Introduced in July 2011, the TouchPad was Hewlett Packard’s attempt to compete with Apple’s iPad. With powerful video capability and impressive processing speeds, the TouchPad was widely anticipated to be among the only products that could give Apple a run for its money. Despite large scale press events and promotions, the HP TouchPad was a colossal failure and was discontinued almost immediately. As a result of the TouchPad’s failure, the company wrote off $885 million in assets and incurred an additional $755 million in costs to wind down its webOS operations, ending all work on the TouchPad’s failed operating system. Since then, HP has continued to struggle to maintain its edge in the PC market. The once-dominant PC company is in the midst of a multi-year turnaround plan. While the plan may have recently begun to bear fruit, investors remain cautious.

3. Crystal Pepsi
> Company: PepsiCo
> Year released: 1992
> Revenue yr. released: $19.8 billion

In 1992, PepsiCo attempted to enter the then-flourishing “new-age beverages” market with its clear, caffeine-free Crystal Pepsi. The company promoted the product as a healthy and pure diet beverage. Its $40 million advertising campaign included permission to use Van Halen’s hit song Right Now in TV advertisements. Market tests at the time gave Crystal Pepsi such a positive outlook that Coca-Cola released Tab Clear to compete with it. While sales over the first year were a strong $470 million, many of the purchases were likely due to curiosity. Not only were consumers not convinced by Pepsi’s health angle, but many cola-drinkers expected a darker beverage. Also hurting Crystal Pepsi’s popularity: to many consumers it tasted just like original Pepsi.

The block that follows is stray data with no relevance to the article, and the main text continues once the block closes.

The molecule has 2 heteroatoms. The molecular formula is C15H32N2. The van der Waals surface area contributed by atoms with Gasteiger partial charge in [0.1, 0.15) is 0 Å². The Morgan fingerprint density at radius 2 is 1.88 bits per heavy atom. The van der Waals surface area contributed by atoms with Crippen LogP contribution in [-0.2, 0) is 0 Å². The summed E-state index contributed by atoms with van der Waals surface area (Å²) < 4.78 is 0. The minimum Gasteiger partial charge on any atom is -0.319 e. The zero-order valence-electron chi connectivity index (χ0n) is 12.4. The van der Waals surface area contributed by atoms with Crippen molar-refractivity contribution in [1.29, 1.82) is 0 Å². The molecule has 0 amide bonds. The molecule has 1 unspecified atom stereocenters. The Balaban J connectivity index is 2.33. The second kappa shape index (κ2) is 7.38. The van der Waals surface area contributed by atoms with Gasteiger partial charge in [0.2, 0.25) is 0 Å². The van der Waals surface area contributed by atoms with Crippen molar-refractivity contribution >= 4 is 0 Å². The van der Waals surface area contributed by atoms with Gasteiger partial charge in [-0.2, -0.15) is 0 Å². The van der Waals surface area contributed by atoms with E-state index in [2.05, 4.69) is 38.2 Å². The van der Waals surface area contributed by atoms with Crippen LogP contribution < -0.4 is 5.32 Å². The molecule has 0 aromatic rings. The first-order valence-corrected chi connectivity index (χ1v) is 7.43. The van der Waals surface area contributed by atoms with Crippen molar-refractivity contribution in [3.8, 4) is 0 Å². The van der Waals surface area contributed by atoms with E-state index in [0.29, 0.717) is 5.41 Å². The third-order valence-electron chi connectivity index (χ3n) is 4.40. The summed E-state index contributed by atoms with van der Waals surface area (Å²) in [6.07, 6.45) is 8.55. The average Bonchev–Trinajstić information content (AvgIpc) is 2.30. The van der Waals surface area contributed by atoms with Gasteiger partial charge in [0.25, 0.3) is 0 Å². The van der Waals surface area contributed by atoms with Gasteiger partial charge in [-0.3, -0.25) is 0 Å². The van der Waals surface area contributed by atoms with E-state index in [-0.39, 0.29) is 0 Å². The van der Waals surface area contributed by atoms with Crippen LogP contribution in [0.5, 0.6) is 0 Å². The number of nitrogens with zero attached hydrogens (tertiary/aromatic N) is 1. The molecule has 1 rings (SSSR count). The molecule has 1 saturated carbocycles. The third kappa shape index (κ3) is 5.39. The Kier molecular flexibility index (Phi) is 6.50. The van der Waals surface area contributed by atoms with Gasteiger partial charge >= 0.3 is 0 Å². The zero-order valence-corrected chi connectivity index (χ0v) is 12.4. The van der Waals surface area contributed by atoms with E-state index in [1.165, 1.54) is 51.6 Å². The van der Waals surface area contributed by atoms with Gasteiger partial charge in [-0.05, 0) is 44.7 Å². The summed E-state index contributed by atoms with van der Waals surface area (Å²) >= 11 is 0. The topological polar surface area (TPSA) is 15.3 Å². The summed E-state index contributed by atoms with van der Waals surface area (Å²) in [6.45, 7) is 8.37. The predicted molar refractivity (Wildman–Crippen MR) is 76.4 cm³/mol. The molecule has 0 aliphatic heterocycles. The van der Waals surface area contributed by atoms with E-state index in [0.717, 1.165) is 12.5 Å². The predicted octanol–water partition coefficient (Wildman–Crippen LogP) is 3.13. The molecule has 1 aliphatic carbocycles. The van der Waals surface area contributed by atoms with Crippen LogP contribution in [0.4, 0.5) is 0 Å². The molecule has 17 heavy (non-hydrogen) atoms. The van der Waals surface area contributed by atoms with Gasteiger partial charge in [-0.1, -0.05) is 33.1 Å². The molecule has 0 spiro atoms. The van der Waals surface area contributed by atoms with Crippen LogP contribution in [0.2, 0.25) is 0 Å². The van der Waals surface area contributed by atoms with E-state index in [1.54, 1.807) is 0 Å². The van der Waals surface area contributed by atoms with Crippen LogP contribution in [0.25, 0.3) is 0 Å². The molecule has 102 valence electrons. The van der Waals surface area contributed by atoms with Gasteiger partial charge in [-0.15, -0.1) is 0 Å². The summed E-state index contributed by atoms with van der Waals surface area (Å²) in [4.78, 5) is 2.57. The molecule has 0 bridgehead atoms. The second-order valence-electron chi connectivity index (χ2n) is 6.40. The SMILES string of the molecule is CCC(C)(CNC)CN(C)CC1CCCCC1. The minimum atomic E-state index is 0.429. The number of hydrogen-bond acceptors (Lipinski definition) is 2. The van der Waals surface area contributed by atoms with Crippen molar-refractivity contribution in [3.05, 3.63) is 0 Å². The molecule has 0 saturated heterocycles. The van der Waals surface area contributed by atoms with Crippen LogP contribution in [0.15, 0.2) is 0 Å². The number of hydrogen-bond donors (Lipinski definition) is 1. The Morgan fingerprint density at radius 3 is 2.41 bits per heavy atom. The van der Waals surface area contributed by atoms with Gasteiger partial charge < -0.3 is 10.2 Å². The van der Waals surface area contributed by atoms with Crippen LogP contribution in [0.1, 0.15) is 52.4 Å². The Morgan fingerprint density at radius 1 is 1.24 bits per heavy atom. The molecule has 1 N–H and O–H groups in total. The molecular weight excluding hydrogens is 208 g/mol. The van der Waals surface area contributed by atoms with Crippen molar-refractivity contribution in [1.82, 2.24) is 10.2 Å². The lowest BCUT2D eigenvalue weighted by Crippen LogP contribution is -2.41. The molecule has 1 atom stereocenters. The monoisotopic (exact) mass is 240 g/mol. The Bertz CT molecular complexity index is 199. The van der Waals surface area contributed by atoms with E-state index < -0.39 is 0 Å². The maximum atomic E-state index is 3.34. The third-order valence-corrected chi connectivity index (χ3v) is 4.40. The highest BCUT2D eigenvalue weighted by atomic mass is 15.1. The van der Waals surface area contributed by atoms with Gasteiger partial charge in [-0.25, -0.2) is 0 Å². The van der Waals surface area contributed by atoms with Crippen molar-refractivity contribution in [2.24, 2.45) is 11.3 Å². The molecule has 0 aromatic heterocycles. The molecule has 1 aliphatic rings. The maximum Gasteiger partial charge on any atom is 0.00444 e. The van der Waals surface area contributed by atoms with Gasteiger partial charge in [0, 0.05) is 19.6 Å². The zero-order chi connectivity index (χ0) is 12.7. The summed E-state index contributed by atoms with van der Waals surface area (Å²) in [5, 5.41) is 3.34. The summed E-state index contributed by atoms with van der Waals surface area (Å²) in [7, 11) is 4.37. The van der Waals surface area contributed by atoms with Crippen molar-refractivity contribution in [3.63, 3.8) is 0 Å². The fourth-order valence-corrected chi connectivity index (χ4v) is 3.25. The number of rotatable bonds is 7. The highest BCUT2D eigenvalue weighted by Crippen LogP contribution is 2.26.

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4. Clairol Touch of Yogurt Shampoo
> Company: Procter & Gamble
> Year released: 1979
> Revenue yr. released: $8.1 billion

Yogurt and other cultured dairy products may actually be beneficial for your hair. Like many companies, P&G began emphasizing the natural ingredients in its products in the 1970s to answer the overall “back to nature” movement of the time. It was common for many shampoos to contain a variety of natural ingredients, including honey, various herbs, and fruits. When Clairol, a subsidiary of P&G, released its Touch of Yogurt Shampoo in 1979, however, customers did not take to associating dairy with a hair product. The product was also confusing to some. There were a number of cases of people mistakenly eating it and getting sick as a result. Surprisingly, Touch of Yogurt was not Clairol’s first failed foray into milk-based hair products — three years earlier it had attempted to market a shampoo called the “Look of Buttermilk.” Both sold poorly and are no longer available in the U.S.

5. Coors Rocky Mountain Sparkling Water
> Company: Adolph Coors Company
> Year released: 1990
> Revenue yr. released: $1.8 billion

Coors has advertised its beer as “cold brewed with pure rocky mountain spring water” for decades. Apparently, this water has been used to brew Coors beer since 1873. In response to a trend towards moderate alcohol consumption and significant growth in the bottled water segment, the company decided to sell spring water — its first nonalcoholic beverage since Prohibition. While the decision benefited from the company’s existing bottling logistics and distribution, the Coors brand didn’t help sell bottled water. Coors Rocky Mountain Sparkling Water used a similar name and label to that of Coors beer, which may have confused and even spooked consumers. Anheuser-Busch, maker of Budweiser, also began criticizing Coors around that time for attributing superior quality to its mountain spring water, which Anheuser-Busch claimed was cut with water from Virginia. Coors cancelled its bottled water trademark in 1997.

For the rest of the list, click here.